Located in the heart of Portugal's Silver Coast, the "aldeias" and villages around Alcobaça are one of the best places to enjoy a genuinely Portuguese lifestyle.
With a privileged combination of sea and hillsides, the lands that once belonged to the ancient Cistercian monks hold centuries of history. Stories of conquest and eternal love, that have been immortalized amidst the walls of the ancient Monastery of Alcobaça and the endless farmlands that helped to form this beautiful land into what it is today.
The city that grew within the valleys of the Alcoa and Baça rivers was occupied by such diverse civilizations as the Romans and Arabs, whose heritage is present to this day in the name of various places in the municipality (such as Alfeizerão, Aljubarrota, Alpedriz...).
These ancient settlers made the most of this region's fertile lands and the direct access to the sea provided by the Pederneira Lagoon, which reached all the way to Cós.
But it was during Portugal's rise as a sovereign nation that Alcobaça registered its greatest period of expansion and development. In fact, the history of Portugal crosses with the history of Alcobaça, having been D. Afonso Henriques, Portugal's first king, who donated these lands to the Cistercian monks in 1153.
For centuries, a vast territory known as "Coutos de Alcobaça" was under the administration of the Monastery. Between São Pedro de Moel, in the North of the Silver Coast, and Alvorninha, which currently belongs to Caldas da Rainha, the Cistercian Monks innovatively supervised agricultural lands, that were divided into farms known as "granjas".
The monks also benefited from the proximity of four maritime ports that were amongst the most important of that time: Alfeizerão, São Martinho do Porto, Pederneira and Paredes da Vitória.
Legacy of Cistercian Monks
From the 17th century onwards, Alcobaça undergoes a series of profound changes. The most significant include the destruction caused by the great earthquake of 1755, the French Invasions in the beginning of the 19th century and the extinction of the religious orders in Portugal in 1834, which put a definite end to the Monastery's rule of these lands.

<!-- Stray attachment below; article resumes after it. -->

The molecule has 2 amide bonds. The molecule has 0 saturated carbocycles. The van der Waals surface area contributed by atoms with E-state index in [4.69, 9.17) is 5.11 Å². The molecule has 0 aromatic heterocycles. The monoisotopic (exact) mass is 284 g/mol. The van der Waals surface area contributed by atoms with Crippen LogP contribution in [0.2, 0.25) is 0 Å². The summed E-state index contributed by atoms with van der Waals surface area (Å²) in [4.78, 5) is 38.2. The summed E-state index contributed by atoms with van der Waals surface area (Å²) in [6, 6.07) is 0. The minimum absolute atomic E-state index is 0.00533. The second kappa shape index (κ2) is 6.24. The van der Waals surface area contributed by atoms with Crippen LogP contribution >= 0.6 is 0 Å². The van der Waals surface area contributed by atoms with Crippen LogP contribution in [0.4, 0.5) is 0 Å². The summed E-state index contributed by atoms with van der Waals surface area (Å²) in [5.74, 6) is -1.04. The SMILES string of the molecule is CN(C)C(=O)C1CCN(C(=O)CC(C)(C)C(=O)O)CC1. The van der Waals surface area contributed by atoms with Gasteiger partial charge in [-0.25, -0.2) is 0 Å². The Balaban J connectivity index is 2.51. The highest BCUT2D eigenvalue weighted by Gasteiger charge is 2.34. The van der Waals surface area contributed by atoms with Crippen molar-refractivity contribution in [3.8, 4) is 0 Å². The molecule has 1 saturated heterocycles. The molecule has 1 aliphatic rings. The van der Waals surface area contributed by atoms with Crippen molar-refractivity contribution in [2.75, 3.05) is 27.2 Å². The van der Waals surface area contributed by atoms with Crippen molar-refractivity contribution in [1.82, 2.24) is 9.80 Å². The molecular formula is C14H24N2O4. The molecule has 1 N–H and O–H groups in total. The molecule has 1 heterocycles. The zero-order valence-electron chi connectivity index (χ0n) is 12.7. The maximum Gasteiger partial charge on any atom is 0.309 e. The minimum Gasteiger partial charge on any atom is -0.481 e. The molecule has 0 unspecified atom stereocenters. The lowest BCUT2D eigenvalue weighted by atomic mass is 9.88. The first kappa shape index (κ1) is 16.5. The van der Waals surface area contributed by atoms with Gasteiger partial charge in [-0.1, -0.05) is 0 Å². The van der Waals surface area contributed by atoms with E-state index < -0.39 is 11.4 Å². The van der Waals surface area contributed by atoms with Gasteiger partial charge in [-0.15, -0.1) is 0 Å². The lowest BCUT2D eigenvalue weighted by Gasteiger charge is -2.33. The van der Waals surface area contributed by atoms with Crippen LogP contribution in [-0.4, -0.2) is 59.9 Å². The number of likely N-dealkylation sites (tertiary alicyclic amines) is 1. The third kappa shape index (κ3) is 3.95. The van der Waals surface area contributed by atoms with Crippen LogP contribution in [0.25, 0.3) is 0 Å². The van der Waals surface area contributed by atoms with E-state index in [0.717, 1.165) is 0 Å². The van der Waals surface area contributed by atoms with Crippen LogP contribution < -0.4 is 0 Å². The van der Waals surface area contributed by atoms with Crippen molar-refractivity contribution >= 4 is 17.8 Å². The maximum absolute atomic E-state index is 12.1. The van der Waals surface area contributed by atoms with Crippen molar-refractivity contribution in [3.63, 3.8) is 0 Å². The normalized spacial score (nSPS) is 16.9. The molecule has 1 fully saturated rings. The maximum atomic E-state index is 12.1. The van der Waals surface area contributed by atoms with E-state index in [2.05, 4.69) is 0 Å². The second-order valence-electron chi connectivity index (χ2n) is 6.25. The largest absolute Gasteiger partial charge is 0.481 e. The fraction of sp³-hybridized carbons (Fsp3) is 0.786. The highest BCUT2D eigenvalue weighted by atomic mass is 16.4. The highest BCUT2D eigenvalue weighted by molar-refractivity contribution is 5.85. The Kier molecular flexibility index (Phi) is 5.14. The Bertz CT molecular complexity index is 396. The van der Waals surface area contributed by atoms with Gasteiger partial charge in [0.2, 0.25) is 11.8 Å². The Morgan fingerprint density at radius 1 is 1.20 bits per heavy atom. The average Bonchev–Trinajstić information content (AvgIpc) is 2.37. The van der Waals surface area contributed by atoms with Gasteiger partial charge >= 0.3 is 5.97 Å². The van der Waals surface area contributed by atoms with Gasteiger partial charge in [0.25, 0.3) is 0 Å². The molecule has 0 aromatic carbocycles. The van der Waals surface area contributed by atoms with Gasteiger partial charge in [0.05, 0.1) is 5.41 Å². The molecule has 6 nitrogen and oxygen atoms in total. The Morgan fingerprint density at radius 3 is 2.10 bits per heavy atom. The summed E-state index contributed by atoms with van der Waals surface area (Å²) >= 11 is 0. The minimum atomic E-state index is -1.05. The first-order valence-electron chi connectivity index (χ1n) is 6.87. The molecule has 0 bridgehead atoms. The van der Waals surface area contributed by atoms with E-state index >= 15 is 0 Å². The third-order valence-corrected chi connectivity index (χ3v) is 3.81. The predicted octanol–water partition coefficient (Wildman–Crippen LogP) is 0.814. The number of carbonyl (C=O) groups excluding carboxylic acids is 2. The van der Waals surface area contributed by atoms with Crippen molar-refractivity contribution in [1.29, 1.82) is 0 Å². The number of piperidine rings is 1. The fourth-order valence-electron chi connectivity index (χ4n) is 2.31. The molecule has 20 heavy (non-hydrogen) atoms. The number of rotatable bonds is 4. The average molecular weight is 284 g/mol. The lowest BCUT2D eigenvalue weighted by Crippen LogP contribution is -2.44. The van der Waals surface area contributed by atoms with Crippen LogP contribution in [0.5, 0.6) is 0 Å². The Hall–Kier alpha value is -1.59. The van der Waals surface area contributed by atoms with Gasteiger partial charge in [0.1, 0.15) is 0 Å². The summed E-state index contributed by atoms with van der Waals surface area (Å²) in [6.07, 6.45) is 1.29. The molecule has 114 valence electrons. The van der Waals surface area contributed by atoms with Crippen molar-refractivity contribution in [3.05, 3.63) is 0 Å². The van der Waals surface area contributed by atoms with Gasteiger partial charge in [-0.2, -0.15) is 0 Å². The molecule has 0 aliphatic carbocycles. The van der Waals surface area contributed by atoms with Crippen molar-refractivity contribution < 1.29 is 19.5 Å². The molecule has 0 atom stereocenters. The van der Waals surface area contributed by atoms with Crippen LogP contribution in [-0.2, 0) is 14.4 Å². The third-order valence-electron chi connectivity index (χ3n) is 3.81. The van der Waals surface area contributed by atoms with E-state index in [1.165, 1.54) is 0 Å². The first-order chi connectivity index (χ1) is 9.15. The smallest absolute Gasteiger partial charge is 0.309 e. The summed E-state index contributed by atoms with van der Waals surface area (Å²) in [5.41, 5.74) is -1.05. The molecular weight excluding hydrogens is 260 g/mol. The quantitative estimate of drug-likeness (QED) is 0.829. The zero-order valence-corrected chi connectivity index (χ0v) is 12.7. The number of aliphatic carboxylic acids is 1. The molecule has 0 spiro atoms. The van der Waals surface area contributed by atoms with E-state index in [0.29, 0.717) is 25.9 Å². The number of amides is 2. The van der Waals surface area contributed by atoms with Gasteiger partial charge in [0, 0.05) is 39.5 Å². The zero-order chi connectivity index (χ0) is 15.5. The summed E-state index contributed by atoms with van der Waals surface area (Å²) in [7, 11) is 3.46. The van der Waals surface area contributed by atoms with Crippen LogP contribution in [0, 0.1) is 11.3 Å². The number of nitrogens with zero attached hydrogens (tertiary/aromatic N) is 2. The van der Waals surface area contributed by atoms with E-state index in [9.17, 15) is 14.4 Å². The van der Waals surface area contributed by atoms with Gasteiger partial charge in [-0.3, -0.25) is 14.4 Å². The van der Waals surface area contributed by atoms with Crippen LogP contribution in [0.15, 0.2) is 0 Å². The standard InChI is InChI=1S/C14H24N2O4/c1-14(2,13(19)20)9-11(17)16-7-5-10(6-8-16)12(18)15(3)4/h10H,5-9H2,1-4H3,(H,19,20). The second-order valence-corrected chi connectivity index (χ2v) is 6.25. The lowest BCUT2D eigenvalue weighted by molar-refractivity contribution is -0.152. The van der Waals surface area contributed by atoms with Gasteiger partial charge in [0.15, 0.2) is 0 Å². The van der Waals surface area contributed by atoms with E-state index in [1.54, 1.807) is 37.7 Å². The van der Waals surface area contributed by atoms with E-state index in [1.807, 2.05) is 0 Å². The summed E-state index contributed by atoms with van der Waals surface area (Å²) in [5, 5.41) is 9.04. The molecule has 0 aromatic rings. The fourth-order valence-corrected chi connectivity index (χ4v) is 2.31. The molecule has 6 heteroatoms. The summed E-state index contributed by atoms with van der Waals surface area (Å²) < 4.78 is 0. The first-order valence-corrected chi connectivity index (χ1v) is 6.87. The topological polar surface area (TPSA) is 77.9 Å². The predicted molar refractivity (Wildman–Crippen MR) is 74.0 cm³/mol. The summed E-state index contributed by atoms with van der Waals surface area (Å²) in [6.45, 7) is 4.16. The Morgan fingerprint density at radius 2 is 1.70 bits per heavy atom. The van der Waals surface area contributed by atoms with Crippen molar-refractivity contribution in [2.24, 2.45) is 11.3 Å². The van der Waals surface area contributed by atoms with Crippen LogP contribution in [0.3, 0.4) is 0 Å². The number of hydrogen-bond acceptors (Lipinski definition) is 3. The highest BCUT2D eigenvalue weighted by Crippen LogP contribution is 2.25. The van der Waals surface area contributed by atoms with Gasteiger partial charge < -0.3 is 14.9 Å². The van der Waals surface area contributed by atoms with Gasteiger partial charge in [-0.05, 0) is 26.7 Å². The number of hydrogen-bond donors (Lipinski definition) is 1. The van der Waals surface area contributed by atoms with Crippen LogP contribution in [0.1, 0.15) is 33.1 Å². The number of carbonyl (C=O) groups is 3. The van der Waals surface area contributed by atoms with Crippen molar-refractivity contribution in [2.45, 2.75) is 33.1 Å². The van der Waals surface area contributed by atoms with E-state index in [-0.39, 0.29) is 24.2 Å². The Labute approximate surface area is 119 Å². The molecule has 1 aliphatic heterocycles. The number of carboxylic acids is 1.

However, the legacy of almost 700 years of Cistercian administration is still present to this day, and it is with pride that the people of Alcobaça celebrate the 'farmer-monks'.
The importance that agriculture still holds in this region is part of that legacy. Alcobaça is especially known for the quality of its wines and apples, being the brand "Maçã de Alcobaça" a symbol of this century-old love of the land and a testament to the quality of local soils for farming.
The "sin of gluttony" also dates back to the past...
This century-old connection is also present in local culinary traditions, especially convent-inspired pastries.
Starting with the "Pão de ló de Cós" (sponge cake from Cós), whose recipe was bequeathed to the ladies of the land by the nuns of the Monstery of Cós and passed down from generation to generation.
However, the most famous "Pão de Ló" is undoubtedly the one made in Alfeizerão, with a signature creamy centre that is not only famous, but also very loved!
Legend has it that when King D. Carlos was in the region of Alfeizerão during one of his visits to São Martinho do Porto, he was served undercooked "Pão de Ló" by a local woman who removed the cake from the oven too soon. The King liked the result so much that, from then on, "Pão de Ló de Alfeizerão" was deliberately made with the centre undercooked!
But it's not only "pão de ló" that puts Alcobaça on the map of sweet tooth's favourite spots in Portugal! All over the municipality you will find several famous pastry shops where you can taste convent-inspired sweets.